The story of Star Blazers: Battle Ship Yamato 2202 (Star Blazers) has reached its finale. Fans who have gone on the journey of saving the Earth with Susumu Kodai and the entire Yamato crew will get a fantastic feeling of closure after what some would call an exciting ride. Typically, I prefer a more action-packed space opera series, which I was used to with Cowboy Bebop and Outlaw Star. Yet, I found something beautiful in watching Star Blazers’ more controlled and tense conflicts that left me feeling content. I enjoyed this series immensely and feel strongly that if you enjoyed Star Wars or Star Trek, then this series is right up your alley.
Usually, I watch part two of a release right after seeing the first part to help keep the continuity in my head as to what is going on or where the story went after the first part. However, this time I didn’t do that, as I thought it’d be a great test to see how well fans could jump in at any point (since I feel this series would be great for Toonami). Sadly, not doing that severely punished me: I didn’t get all of the little nuances that Star Blazers is known to have. I understood the main plot points of Earth stopping the Gatlantian fleet from taking over the planet and that it was up the those aboard the Yamato to stop it. But this series benefits from binge-watching, or at least stringing them all together without watching other series to distract you from the story.
Instead of writing out paragraphs to explain the main story points and plot, I felt it’d be better to bullet point the key moments through this second release.
- The Yamato Crew reaches Teresa to learn why she called out to them
- Dessler reunites with the Yamato crew to take over the universe and save his planet
- Klaus reveals to be a relative to Dessler and learns about Gamillas and his family history
- Klaus decides to side with EarthHumans create a particular ship named Ginga to help preserve the human race with the hope to advance past human limitations with android assistance
- The White Comet Empire looks unstoppable and destroys a ton of the Earth’s fleet
- We find out that Gatlantis is also trying to save their planet
- The Yamato barrels into the main ship the Gatlantians are using with Kodai and Yuki Mori staying on board to save the universe
- However, Kodai and Yuki Mori stay alive somehow, and the series ends there
Those were just what I found to be the most exciting and essential parts of this release. But the beauty of Star Blazers is all the little nuances and side stories that litter this series. I find it enjoyable to see and bring a level of importance with each character introduced. I never feel as if anyone is a throwaway character. This level of development, in turn, shows the importance of our central figures’ motivations in their quest to save their planets.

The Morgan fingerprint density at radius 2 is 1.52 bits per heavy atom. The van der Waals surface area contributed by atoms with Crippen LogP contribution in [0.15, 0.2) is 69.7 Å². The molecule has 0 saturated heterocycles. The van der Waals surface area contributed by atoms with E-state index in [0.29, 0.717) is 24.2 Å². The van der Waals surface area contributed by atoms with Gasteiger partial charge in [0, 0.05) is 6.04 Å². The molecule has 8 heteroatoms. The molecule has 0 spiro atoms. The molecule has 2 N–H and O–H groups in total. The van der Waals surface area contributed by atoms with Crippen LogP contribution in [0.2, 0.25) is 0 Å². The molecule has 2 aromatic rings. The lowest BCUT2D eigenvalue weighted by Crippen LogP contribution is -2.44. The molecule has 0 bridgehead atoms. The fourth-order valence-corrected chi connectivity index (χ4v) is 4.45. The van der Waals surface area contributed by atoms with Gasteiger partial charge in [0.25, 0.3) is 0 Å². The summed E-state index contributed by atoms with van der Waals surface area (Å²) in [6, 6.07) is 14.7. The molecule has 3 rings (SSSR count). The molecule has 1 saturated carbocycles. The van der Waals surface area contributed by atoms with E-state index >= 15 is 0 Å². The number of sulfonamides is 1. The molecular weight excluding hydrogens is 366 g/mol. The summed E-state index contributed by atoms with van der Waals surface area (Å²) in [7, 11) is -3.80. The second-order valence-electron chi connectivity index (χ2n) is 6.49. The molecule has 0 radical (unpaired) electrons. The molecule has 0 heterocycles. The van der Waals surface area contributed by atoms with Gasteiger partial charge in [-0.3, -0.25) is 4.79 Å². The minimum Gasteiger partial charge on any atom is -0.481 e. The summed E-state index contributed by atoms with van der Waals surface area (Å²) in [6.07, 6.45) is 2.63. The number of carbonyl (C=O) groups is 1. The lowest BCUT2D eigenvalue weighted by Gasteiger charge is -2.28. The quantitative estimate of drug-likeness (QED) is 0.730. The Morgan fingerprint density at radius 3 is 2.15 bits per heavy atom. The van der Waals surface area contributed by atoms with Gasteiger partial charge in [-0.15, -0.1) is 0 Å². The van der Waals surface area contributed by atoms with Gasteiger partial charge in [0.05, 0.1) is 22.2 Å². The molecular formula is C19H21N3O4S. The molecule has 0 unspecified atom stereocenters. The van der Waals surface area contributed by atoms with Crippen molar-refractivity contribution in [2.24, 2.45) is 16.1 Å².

Fans see the conflict between these three races of life forms (Gatlantian, Gamillians, and humans), all looking for survival in the best way possible. When you get down to it, each group was only trying to do what was best for them. Now that isn’t to say that genocide or war is a good thing, but it’s the same type of stuff you’ll see argued in the political spectrum today. Should a country focus more on surviving through the means of military might? Or can there be coexistence for the different ideologies out there? And it was crazy seeing this all play out when Dessler returned to the spotlight fighting the Yamato once more, as well as learning about Gamillia’s history and their mission for survival.
But this became a massive question for the human race, considering their use of the time vault (where the military would build fleets of destruction despite the warnings given to them in the previous series). Throughout the four years from 2199, humans seemed bound to make the same mistake Gamillas and Gatlantia made. And we see just how close that came to happening when fans are taken aboard the Ginga fleet, where most of the crew were ready to give their lives for the advancement of a more robust military. Yet, the human emotions (like love) ultimately won out, which helped save the universe.
We even see how similar each race is throughout this series, especially when the concept of love was brought up as a central theme. You see the romantic commitment that Kodai and Yuki Mori share, and how they believe that love for life is a good thing. Whereas if you went to the Gatlantian leader or Decilliar, they might argue that it was love that ruined their mission for sustaining life. It drove them mad, and they felt that the ends justified the means of finding a way for survival. It was poignant, and seeing how the Goddess Teresa could have influenced their belief was fascinating as well.